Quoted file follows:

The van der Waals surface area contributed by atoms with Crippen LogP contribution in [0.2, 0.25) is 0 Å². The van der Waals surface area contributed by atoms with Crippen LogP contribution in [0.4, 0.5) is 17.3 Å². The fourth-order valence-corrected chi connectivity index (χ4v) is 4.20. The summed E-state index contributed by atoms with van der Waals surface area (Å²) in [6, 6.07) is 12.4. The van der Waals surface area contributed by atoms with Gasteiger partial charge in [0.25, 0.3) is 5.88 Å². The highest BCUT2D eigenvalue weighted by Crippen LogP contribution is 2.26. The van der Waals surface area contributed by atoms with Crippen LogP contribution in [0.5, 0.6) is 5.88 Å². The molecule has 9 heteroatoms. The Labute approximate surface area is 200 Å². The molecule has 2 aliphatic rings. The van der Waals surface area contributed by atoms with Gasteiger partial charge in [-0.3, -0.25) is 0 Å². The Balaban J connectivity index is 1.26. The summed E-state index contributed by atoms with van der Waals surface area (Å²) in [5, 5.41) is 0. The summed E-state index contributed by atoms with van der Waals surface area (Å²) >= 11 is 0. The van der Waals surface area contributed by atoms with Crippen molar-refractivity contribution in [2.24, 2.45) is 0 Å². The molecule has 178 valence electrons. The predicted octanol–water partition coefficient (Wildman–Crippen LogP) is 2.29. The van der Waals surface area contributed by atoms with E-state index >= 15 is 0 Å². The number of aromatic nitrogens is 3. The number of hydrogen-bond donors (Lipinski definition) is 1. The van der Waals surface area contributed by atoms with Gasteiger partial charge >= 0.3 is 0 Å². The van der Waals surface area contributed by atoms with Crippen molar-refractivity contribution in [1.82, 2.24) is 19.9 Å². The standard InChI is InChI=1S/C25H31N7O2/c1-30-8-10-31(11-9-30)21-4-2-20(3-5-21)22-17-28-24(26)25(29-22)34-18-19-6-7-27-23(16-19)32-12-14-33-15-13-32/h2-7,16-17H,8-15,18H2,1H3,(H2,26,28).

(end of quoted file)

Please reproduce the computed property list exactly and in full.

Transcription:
The van der Waals surface area contributed by atoms with Crippen LogP contribution in [0.2, 0.25) is 0 Å². The van der Waals surface area contributed by atoms with Crippen LogP contribution in [0.4, 0.5) is 17.3 Å². The fourth-order valence-corrected chi connectivity index (χ4v) is 4.20. The summed E-state index contributed by atoms with van der Waals surface area (Å²) in [6, 6.07) is 12.4. The van der Waals surface area contributed by atoms with Gasteiger partial charge in [0.25, 0.3) is 5.88 Å². The highest BCUT2D eigenvalue weighted by Crippen LogP contribution is 2.26. The van der Waals surface area contributed by atoms with Crippen LogP contribution in [0.5, 0.6) is 5.88 Å². The molecule has 9 heteroatoms. The Labute approximate surface area is 200 Å². The molecule has 2 aliphatic rings. The van der Waals surface area contributed by atoms with Gasteiger partial charge in [-0.3, -0.25) is 0 Å². The Balaban J connectivity index is 1.26. The summed E-state index contributed by atoms with van der Waals surface area (Å²) in [5, 5.41) is 0. The summed E-state index contributed by atoms with van der Waals surface area (Å²) >= 11 is 0. The van der Waals surface area contributed by atoms with Crippen molar-refractivity contribution in [2.24, 2.45) is 0 Å². The molecule has 178 valence electrons. The predicted octanol–water partition coefficient (Wildman–Crippen LogP) is 2.29. The van der Waals surface area contributed by atoms with E-state index >= 15 is 0 Å². The number of aromatic nitrogens is 3. The number of hydrogen-bond donors (Lipinski definition) is 1. The van der Waals surface area contributed by atoms with Gasteiger partial charge >= 0.3 is 0 Å². The van der Waals surface area contributed by atoms with Crippen molar-refractivity contribution in [1.82, 2.24) is 19.9 Å². The standard InChI is InChI=1S/C25H31N7O2/c1-30-8-10-31(11-9-30)21-4-2-20(3-5-21)22-17-28-24(26)25(29-22)34-18-19-6-7-27-23(16-19)32-12-14-33-15-13-32/h2-7,16-17H,8-15,18H2,1H3,(H2,26,28).